Wall Street traders aren’t too upset with the pay cap. They’re pretty confident that they’ll never get hit by the pay caps, even if their firm winds up need “extraordinary assistance” from the government. After all, the restrictions only apply to the top five senior executives not to traders lower down in the management structure, right?
Not so fast. The way the law defines “senior executive” is very different from what you might think of as a senior executive. It’s not just the chief executive officer and the chief financial officer and a bunch of other people with “chief” on their business cards. The law includes the CEO and the CFO and three other executives receiving the highest level of compensation. So a star trader getting a huge bonus could count as a “senior executive.”
“The question is whether star traders, many of whom carry the job title ‘vice president,’ or ‘head of global derivatives,’ are ‘executives’ or not. ‘Senior executive’ is defined by the statute by compensation, not position,” David Zaring explains on the Conglomerate.
This creates a strange situation. The definition of senior officer is the CEO, CFO and three highest paid exectuves. The definition of executive is unclear, and may include anyone with supervisory or discretionary powers. The latest Treasury Department directive says these folks face a $500,000 pay cap. We think this means that the $500,000 limit applies to everyone, perhaps (ironically) excepting junior analysts and secretaries.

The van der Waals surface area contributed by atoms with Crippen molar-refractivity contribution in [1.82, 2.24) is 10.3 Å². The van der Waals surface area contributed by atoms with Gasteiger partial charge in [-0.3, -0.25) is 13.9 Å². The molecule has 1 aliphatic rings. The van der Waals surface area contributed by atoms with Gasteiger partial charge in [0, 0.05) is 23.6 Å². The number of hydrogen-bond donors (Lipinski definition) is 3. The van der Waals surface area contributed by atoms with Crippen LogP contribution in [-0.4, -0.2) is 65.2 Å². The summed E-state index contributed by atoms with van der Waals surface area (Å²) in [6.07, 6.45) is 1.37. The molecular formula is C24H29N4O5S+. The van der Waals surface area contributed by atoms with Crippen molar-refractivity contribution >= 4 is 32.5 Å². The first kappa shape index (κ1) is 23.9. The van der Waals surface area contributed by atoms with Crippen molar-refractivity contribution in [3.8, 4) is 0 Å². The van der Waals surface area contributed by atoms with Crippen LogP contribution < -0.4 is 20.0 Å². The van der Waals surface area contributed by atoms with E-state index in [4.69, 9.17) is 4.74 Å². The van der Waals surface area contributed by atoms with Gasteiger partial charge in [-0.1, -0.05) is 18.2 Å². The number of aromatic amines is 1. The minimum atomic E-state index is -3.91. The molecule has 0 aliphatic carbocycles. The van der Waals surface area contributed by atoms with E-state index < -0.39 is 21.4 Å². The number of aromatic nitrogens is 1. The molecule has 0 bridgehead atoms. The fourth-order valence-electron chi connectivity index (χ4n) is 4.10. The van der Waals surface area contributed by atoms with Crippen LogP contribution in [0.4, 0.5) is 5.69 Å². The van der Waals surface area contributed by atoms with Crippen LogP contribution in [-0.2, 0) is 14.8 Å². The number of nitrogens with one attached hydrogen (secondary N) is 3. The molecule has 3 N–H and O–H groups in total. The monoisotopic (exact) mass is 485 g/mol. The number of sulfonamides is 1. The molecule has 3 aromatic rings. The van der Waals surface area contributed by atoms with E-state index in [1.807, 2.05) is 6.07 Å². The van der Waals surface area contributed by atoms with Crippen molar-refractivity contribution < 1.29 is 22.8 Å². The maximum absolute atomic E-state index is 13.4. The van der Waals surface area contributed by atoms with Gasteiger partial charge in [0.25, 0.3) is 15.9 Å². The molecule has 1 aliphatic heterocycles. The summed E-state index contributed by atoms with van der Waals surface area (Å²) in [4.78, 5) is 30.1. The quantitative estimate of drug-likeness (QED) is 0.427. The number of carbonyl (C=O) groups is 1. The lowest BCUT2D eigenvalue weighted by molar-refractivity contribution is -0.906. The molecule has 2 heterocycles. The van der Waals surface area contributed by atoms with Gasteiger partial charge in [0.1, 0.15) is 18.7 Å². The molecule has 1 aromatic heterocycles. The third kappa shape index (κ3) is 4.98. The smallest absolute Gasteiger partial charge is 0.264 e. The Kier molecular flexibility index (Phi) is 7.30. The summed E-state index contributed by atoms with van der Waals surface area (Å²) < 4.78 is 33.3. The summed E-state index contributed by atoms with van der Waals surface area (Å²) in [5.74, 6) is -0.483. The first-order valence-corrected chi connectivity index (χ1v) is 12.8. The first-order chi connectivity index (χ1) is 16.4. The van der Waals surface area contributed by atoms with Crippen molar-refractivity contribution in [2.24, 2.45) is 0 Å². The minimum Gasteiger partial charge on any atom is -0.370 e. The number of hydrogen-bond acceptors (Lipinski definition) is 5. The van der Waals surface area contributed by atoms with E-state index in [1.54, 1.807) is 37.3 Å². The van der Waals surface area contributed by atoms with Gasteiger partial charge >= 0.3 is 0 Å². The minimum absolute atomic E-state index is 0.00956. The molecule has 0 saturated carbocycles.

Unless we’re missing something, this seems to mean that any firm that gets extraordinary assistance in the future will be prohibitted from paying anyone more than $500,000, excluding restricted stock. And any other firm getting the regular TARP treatment in the future will have to ask shareholders for authorization to pay anyone more than $500,000. That’s a far broader restriction than we expected on our first reading.